For many older Americans, Social Security benefits can make or break retirement. The average retiree collects about $1,657 a month in benefits, according to the Social Security Administration, which can go a long way.
However, depending on where you live, you could potentially lose a large portion of your benefits in taxes. Even after you retire, you may still owe income tax on your Social Security checks. If you live in one of these 13 states, your benefits could be at risk.
How Taxes Affect Your Benefits
Your benefits are subject to both state and federal taxes, and how much you owe — or whether you have to pay Social Security taxes at all — depends on where you live and your income.
Your state income tax will depend on where you live. Fortunately, most states don’t levy Social Security, but there are 13 that do. These states include:
|Montana||Nebraska||New Mexico||North Dakota||Rhode Island|
If you live in one of these states, expect to pay state taxes on your distributions. But even if you live in one of the 37 tax-free states, you’re still not off the hook.
Federal Taxes Can Also Take a Bite From Your Benefits
Your federal taxes are based on a figure called your “combined income.” This number is half your annual Social Security benefit plus your adjusted gross income.
For example, say you earn $20,000 a year in benefits and withdraw $30,000 a year from your 401(k). In this case, your combined income would be $10,000 plus $30,000 or $40,000 per year. Here’s how much of your distributions may be subject to taxes, depending on your combined income:
|Percentage of Your Benefits Subject to Federal Taxes||Combined income for individuals||Combined income for married couples filing jointly|
|0%||Less than $25,000 a year||Less than $32,000 a year|
|Up to 50%||$25,000 to $34,000 per year||$32,000 to $44,000 per year|
|Up to 85%||Over $34,000 per year||Over $44,000 per year|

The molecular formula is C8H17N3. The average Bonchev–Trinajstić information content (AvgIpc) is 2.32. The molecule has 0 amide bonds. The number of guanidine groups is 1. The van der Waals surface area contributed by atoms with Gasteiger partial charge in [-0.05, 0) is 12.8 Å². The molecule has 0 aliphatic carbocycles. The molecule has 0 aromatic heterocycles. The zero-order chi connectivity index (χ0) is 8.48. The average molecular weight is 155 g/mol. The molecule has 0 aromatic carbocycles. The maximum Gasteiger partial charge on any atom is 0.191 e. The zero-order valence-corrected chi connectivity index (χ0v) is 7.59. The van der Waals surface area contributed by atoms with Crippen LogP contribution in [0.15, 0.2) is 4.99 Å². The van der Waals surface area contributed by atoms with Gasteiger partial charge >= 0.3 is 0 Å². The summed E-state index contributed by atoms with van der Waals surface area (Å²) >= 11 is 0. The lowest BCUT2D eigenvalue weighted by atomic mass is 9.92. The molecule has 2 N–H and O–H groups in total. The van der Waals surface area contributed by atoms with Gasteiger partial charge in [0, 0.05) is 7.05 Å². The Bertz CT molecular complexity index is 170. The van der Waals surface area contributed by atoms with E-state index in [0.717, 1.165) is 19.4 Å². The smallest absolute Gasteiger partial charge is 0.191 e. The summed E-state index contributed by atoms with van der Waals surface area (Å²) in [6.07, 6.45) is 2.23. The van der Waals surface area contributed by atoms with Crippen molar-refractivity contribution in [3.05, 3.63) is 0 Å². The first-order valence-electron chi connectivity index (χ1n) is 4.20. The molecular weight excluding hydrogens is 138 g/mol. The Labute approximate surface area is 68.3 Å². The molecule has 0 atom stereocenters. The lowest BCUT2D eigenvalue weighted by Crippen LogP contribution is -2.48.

The good news is that regardless of your income, you don’t pay federal taxes on more than 85% of your benefits. The bad news is, the only way to avoid paying federal taxes is if your combined income is less than $25,000 a year (or $32,000 a year if you’re married).
How to Lower Your Taxes When You Retire?
One strategy for limiting your taxes is to contribute to a Roth IRA. Roth IRA withdrawals do not count towards your combined income. This means that if most of your savings are in this type of account, you can lower your combined income and may not have to pay federal taxes at all.
For example, say you collect $20,000 a year from Social Security, but instead of withdrawing $30,000 a year from your 401(k), you take it from a Roth IRA instead. In this scenario, your combined income would be just $10,000 — and you owe no federal taxes at all.
If your state has a high income tax rate, it may also be worth moving out after retirement. This option isn’t for everyone, though, and think about all the other expenses you might incur if you move to another state, such as property taxes, sales taxes, and general living expenses.
If you depend on Social Security to make ends meet when you retire, it’s wise to make sure you know how taxes can affect your benefits. By taking it into account now, you will be better prepared for your senior years.